What makes the present situation so intriguing is that Turkey may be less willing to promote Gagauz nationalism than it was earlier lest it appear to be in league with Russia, even as Moscow’s interest in whipping up Gagauz activism against the Moldovan state again appears to be on the rise. Were Ankara to promote Gagauz national assertiveness, such actions would certainly be viewed in many NATO capitals as supportive of Russian policy against a democratic government in Chisinau—a perspective that could undercut Turkey’s broader goals of remaining in the Western alliance while pursuing its own regional goals. Thus, if the Gagauz do move to complicate Chisinau’s life, that almost certainly will be the result of Russian rather than Turkish efforts. That said, it is far from clear whether Russia will be able to achieve as much as it may hope for if Turkey is cautioning the Gagauz against any such brazenness or at least not providing the kind of backing it did earlier.
One indication of Moscow’s concerns with this new reality is reflected in an unsigned article posted by Zen.Yandex that discusses the Gagauz case under the provocative title, “The Small Turkic State That Arose in Eastern Europe in 1990 and Disappeared Four Years Later” (Zen.Yandex, November 30, 2020). The piece suggests that, even in concert with Transnistria, Gagauzia never had a real chance for independence—even when it enjoyed both Turkish and Russian support. The most the Gagauz can hope for, then, is autonomy within a Moldovan state. To the extent that this is Moscow’s position (and there is every reason to believe it is) and to the degree that Turkey eschews again fishing in these troubled waters (which seems likely as well), that new attitude could have enormous consequences both for Moldova and for Russian-Turkish competition on the former Soviet space.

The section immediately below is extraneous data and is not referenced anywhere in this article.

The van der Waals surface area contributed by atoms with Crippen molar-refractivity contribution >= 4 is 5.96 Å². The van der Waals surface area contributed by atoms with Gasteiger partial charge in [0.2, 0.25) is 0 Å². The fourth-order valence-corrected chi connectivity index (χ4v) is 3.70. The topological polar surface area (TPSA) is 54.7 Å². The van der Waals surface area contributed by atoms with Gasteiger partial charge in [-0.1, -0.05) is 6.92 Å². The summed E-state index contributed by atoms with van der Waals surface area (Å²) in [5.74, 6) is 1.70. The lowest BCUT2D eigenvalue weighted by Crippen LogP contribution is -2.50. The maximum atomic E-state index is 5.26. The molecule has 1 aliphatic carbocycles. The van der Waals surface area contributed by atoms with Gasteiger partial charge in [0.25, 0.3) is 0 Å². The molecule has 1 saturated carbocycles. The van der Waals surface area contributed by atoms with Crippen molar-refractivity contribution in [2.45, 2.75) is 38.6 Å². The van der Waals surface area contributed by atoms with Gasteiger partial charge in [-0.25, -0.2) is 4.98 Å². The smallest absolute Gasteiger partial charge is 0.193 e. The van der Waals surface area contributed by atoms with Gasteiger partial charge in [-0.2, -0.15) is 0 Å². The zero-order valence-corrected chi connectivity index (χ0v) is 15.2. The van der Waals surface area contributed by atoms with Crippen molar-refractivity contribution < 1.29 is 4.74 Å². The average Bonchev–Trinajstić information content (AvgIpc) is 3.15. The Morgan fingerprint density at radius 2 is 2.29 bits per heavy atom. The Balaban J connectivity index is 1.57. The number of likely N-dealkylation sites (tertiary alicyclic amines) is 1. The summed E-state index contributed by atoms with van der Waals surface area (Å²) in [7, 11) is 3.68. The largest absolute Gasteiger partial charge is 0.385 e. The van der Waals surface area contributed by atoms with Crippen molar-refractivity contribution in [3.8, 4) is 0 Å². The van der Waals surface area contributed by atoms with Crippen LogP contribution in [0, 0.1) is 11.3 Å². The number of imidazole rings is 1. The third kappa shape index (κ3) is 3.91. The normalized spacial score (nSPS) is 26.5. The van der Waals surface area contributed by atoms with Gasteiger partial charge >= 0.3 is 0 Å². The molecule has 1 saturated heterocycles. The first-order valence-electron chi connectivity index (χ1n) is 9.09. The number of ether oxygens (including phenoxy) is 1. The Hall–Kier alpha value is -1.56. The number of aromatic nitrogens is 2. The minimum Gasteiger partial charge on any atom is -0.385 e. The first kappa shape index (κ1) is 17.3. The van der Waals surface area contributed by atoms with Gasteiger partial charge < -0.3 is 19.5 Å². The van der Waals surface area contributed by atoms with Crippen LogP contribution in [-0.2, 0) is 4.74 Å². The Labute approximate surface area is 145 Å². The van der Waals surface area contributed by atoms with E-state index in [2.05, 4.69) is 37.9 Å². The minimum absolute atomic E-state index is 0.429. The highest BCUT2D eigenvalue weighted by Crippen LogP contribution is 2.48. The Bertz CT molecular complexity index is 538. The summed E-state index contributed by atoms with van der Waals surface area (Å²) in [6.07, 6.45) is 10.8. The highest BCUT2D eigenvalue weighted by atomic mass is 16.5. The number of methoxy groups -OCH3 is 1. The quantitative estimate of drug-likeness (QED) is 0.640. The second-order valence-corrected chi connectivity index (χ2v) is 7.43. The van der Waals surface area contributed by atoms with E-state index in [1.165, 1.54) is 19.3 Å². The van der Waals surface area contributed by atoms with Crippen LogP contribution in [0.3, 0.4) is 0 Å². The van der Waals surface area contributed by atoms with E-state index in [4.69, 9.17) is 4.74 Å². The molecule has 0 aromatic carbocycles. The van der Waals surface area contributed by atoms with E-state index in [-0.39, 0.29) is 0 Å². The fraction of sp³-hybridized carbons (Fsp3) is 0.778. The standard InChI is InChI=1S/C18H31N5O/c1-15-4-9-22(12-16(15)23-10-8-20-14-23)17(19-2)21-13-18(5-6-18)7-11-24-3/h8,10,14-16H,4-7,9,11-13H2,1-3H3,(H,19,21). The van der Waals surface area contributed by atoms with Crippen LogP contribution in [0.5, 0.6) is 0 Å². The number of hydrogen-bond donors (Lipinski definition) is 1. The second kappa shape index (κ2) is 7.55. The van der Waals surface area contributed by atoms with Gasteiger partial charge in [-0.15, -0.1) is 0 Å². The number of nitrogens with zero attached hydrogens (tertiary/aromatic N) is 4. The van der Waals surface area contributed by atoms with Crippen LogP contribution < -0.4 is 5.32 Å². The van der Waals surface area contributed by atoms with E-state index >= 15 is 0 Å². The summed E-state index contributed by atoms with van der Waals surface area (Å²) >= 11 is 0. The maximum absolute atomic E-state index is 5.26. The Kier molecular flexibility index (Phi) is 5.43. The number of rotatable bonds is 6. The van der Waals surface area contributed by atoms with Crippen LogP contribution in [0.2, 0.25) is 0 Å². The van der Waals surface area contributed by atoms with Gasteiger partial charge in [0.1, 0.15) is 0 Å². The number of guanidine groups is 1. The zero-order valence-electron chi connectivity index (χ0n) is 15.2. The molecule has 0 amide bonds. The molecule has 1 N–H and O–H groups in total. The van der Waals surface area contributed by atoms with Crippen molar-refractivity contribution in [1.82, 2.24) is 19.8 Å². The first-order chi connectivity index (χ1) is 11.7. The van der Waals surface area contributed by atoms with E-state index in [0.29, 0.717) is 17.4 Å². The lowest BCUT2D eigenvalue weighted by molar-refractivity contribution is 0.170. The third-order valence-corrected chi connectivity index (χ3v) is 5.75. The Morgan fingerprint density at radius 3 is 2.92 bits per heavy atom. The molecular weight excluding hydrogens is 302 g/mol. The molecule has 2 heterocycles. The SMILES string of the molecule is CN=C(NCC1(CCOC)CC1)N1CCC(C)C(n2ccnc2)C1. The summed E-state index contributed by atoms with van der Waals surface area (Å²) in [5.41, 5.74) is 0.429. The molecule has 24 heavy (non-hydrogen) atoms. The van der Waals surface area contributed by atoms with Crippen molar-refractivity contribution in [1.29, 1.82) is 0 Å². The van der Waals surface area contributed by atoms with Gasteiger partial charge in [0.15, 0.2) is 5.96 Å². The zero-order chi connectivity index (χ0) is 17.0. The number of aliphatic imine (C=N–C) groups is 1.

First and foremost, it would mean that in Moscow’s dispute with Chisinau about Russian forces in Transnistria and the future status of this breakaway republic, the Kremlin will have given up one of its most effective tools to squeeze the Moldovan government and maintain the status quo. But it would also mean something else: If Turkey does not promote Gagauz goals at a time when its influence seems higher than at any point in the past, Ankara will show itself to be pursuing policies that reflect a narrower Turkish national interest rather than the pan-Turkic agenda Ankara has sometimes proclaimed in the past and that many other Turkic nations have had an interest in. That could undermine Turkey’s goals elsewhere. So as a result of this cross-cutting combination of interests and concerns, what Moscow and Ankara do or refrain from among the Gagauz in the coming days and weeks is likely to have serious consequences not only for Moldova but also for Russian and Turkish policy across the entire post-Soviet space.